In a morning memorial of prayer, poetry and song, there was one clear message: Charles Foster Jr.’s work will not be forgotten and it will not stop.
Foster, 24, was the first homicide of 2013 after he was shot in the chest on New Year’s Day at Club Majestic . Police charged two young men in connection with Foster’s death and the wounding of six other men and women at the nightclub.
Dequandrea Artavas Truitt and Shaquille Porter are scheduled to stand trial Feb. 17.
At the time of his death, Foster was close to earning a degree in the spring from Columbus State University. A bachelor’s degree was presented posthumously at his funeral on Jan. 5, 2013.
On Saturday morning, more than two dozen friends, family and other citizens gathered across from the now-closed Club Majestic on Cusseta Road to remember Foster’s life — and to focus on the work that has been accomplished since his death.
The Rev. Willie Phillips opened with a reading from the 23rd Psalm, which begins, “The Lord is my shepherd; I shall not want. He maketh me to lie down in green pastures: he leadeth me beside the still waters. He restoreth my soul.”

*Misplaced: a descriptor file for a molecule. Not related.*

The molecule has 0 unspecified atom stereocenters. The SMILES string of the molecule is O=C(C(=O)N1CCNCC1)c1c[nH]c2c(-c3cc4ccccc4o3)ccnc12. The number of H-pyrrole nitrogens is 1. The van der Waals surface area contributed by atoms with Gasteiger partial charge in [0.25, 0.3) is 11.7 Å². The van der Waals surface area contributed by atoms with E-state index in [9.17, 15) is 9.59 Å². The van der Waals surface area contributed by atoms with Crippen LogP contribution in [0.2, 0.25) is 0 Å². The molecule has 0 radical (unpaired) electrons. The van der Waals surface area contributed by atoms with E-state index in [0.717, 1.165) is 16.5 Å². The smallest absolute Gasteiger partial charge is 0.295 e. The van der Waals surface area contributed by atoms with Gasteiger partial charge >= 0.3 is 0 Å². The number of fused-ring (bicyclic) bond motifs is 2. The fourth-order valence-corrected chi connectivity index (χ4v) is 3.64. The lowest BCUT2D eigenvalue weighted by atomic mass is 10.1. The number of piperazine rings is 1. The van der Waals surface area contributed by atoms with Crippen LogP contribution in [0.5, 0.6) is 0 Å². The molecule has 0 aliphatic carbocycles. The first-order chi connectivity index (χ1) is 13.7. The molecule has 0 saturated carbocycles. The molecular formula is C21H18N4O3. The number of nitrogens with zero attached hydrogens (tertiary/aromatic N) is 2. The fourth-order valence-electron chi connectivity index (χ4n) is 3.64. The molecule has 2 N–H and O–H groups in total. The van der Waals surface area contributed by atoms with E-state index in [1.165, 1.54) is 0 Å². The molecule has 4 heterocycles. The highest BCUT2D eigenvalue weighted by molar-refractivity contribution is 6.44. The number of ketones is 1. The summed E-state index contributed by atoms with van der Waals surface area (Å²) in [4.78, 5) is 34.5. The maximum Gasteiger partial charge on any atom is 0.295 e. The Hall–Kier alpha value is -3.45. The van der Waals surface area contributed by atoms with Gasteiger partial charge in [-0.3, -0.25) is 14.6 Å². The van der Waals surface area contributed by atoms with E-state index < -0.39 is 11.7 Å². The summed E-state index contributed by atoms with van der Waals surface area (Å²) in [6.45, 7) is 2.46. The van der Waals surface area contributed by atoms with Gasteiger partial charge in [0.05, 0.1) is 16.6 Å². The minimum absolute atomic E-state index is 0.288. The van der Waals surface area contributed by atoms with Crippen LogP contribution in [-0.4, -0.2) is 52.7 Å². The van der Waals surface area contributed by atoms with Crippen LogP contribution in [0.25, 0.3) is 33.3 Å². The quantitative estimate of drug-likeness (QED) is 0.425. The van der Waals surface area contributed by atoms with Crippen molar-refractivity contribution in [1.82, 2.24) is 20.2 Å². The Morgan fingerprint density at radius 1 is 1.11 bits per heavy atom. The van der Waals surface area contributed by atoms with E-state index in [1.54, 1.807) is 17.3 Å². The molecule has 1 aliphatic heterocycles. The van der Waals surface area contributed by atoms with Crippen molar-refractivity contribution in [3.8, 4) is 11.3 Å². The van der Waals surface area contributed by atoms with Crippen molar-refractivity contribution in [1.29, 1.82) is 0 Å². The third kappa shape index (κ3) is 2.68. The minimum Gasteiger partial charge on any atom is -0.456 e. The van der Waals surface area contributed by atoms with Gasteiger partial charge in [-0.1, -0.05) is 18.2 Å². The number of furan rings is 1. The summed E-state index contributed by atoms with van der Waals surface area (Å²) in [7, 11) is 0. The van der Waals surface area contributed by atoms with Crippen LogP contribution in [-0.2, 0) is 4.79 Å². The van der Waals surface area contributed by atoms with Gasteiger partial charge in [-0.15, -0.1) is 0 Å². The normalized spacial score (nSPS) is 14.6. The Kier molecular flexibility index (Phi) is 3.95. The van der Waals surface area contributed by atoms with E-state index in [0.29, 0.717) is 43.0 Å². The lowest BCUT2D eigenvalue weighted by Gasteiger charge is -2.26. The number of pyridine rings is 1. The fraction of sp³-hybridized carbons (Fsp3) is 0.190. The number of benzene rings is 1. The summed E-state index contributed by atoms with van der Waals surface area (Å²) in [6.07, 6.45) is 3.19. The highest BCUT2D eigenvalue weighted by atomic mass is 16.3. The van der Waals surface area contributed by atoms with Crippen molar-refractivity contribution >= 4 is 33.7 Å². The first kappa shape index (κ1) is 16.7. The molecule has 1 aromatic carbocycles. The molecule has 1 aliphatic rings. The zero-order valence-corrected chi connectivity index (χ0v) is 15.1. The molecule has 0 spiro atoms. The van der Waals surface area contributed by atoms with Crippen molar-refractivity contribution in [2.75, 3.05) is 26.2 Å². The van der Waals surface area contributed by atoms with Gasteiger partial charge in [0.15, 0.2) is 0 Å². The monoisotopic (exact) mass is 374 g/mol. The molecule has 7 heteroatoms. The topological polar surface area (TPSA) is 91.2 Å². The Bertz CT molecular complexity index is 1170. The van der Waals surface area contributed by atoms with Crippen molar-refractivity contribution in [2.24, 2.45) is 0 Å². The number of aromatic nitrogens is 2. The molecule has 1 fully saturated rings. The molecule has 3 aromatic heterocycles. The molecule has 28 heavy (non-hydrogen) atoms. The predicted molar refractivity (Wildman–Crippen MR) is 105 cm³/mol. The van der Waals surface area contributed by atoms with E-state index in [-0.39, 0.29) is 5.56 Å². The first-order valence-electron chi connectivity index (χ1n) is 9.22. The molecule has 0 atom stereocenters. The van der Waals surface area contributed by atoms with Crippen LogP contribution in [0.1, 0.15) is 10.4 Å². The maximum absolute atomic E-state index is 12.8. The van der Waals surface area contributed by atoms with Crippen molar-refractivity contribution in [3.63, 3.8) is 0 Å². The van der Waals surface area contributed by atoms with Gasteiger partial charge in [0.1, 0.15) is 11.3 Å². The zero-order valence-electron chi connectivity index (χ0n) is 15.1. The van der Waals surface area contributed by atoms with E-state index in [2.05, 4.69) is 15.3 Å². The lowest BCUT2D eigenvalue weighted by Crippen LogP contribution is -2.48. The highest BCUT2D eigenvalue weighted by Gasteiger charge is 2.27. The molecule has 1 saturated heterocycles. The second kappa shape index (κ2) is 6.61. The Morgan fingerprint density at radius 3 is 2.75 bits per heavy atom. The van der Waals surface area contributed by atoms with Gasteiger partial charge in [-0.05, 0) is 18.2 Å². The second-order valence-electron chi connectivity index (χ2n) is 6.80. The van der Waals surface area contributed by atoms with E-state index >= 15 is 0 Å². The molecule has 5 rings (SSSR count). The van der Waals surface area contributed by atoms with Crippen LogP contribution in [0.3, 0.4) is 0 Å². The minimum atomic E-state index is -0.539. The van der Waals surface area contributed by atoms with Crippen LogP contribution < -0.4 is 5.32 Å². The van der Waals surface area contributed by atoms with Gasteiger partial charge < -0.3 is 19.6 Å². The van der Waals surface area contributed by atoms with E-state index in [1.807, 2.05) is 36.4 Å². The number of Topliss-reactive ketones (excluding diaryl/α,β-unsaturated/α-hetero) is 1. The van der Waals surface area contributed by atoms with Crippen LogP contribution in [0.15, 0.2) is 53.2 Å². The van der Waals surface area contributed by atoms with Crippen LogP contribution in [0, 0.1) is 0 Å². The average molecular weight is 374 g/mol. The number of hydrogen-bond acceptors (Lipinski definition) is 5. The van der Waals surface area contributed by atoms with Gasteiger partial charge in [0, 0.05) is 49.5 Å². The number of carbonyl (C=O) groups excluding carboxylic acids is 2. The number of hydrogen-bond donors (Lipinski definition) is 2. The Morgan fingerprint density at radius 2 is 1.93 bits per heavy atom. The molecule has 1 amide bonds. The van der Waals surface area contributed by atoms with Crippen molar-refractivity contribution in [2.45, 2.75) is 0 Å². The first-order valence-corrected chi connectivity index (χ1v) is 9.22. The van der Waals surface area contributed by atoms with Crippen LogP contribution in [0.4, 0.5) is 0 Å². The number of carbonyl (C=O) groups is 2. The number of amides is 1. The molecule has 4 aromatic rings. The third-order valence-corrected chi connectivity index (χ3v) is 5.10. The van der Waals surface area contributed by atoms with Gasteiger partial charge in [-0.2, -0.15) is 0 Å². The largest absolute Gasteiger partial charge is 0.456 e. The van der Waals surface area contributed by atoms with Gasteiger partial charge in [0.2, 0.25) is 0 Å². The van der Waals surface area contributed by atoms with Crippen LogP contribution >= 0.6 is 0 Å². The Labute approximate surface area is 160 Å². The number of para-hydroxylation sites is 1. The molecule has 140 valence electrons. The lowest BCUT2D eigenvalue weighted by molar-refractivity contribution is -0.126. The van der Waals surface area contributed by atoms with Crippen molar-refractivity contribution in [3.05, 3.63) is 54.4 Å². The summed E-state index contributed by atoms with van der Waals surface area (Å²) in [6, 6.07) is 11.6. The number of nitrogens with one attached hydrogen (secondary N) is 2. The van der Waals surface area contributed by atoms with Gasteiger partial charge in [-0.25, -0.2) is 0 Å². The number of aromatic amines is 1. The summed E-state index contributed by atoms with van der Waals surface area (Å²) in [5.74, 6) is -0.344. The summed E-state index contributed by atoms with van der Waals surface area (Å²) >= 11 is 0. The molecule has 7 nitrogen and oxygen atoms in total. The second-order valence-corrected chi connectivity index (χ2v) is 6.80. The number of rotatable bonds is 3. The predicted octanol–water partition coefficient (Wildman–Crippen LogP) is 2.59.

Charles’ sister, Latoria, recited a poem which took the form of an open letter to her brother.
“As long as I’m alive, your memory will forever live on,” she said. “Your name will never be forgotten. I call your name every time I think about you.”
The memorial also included comments from several local ministers.
Standing next to Charles’ mother, Jessie Foster, Columbus Mayor Teresa Tomlinson proclaimed Jan. 4, 2014, “Charles Foster Jr. Day,” reading from a long list of Charles’ accomplishments as a “servant leader.”
The Foster family was also presented with a Georgia State Senate resolution, prepared by Sen. Ed Harbison, which recognizes Charles for excelling as an honor student in school, completing community service projects at Andrew College and starting a program to collect canned good for families living at a drug rehabilitation center.
Speaking after the memorial, Tomlinson reiterated the city’s commitment to reducing “senseless, reckless” violence.
Following Foster’s death, Club Majestic was closed; the city also focused on a group of Decatur Court businesses, letting them know “we would not tolerate what was going on in those areas,” Tomlinson said.
The Hole was shut down, and then demolished. Mario’s and the Club Sky are being investigated, the mayor confirmed.
“All businesses owners need to know — you’re welcome in Columbus, Ga. You’re welcome to do business and to make a great living,” Tomlinson said. “But you will not make money off a criminal haven and you will not make money off a place where people act recklessly and where violence occurs.”
Jessie Foster was visibly overwhelmed during the ceremony.
Speaking afterward, she urged Columbus youth to realize that they are the community’s future.
“Our young people need to come together and quit all this violence,” she said.